Need we say more to uncover the tactics used by gun manufactures to increase their profits, regardless of public safety concerns? The Brady Campaign’s numbers tell it all:

  • One in three people in the U.S. know someone who has been shot.
  • On average, 32 Americans are murdered with guns every day and 140 are treated for a gun assault in an emergency room.
  • Every day on average, 51 people kill themselves with a firearm, and 45 people are shot or killed in an accident with a gun.
  • The U.S. firearm homicide rate is 20 times higher than the combined rates of 22 countries that are our peers in wealth and population.
  • A gun in the home is 22 times more likely to be used to kill or injure in a domestic homicide, suicide, or unintentional shooting than to be used in self-defense.

Gun manufacturers and the NRA are maximizing profits at the expense of public safety. They have become in fact a danger to civil society, rather than protector of public safety.

Harlan Green © 2014

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Pending and New-Home Sales Looking Up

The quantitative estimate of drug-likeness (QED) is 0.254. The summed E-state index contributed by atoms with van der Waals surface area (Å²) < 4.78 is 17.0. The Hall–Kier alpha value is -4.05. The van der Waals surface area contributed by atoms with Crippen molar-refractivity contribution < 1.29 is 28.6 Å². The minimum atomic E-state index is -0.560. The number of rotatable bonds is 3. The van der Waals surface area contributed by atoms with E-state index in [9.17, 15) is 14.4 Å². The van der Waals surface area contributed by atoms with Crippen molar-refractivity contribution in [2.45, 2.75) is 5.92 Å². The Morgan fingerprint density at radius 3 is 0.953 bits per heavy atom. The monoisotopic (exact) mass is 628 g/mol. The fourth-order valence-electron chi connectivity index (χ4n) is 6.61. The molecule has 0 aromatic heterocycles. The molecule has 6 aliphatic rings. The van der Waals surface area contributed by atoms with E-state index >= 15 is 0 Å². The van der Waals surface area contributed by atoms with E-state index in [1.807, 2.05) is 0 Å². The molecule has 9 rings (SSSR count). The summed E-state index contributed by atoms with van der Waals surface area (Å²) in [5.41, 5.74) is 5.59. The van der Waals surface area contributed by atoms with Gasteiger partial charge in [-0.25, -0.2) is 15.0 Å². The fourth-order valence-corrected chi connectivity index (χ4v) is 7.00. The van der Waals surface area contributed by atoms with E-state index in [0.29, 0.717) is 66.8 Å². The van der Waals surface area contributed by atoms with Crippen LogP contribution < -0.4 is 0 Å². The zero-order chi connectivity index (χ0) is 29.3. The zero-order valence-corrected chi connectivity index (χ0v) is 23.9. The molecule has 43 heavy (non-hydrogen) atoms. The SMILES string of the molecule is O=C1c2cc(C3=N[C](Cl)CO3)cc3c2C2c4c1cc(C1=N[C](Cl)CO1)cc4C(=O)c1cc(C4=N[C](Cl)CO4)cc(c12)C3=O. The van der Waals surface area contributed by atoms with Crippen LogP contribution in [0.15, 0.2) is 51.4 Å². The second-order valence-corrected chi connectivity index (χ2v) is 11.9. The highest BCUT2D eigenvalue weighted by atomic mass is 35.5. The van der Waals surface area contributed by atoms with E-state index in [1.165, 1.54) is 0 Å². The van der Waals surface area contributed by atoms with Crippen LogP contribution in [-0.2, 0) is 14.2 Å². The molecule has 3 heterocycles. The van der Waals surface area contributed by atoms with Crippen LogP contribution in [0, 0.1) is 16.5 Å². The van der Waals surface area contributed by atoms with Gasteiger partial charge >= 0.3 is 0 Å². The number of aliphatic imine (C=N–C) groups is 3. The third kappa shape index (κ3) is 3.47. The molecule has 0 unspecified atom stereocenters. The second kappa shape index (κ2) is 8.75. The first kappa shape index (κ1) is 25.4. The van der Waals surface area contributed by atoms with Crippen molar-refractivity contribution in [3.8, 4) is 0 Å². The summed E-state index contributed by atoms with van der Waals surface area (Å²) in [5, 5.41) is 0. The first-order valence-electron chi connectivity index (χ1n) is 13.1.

The Mortgage Corner

Sales of new single-family houses are barely budging from their recession lows. But pending home sales for September nudged up to the highest this year, which is a sign that record low interest rates are bringing buyers back into the market.

Pending sales rose slightly in September and are now above year-over-year levels for the first time in 11 months, according to the National Association of Realtors.

The Pending Home Sales Index inched 0.3 percent to 105.0 in September from 104.7 in August, and is now 1.0 percent higher than September 2013 (104.0). The index is above 100 for the fifth consecutive month and is at the second-highest level since last September, reports the National Association of Realtors.

Lawrence Yun, NAR chief economist, says moderating price growth and sustained inventory levels are keeping conditions favorable for buyers. “Housing supply for existing homes was up in September 6 percent from a year ago, which is preventing prices from rising at the accelerated clip seen earlier this year,” he said. “Additionally, the current spectacularly low mortgage rates should help more buyers reach the market.”

Despite improved housing conditions and low interest rates (as low as 3.625 percent for the conforming 30-yr fixed rate today), tight credit conditions continue to be a barrier for some buyers. Of the reasons for not closing a sale, about 15 percent of Realtors in September reported having clients who could not obtain financing as the reason for not closing.

Yun says the final rule on Qualified Residential Mortgages should improve access to credit once it goes into effect next year. “The rule provides clarity for lenders and is a win for creditworthy consumers by ensuring they continue to have access to safe and affordable loan products without overly burdensome down payment requirements,” he said.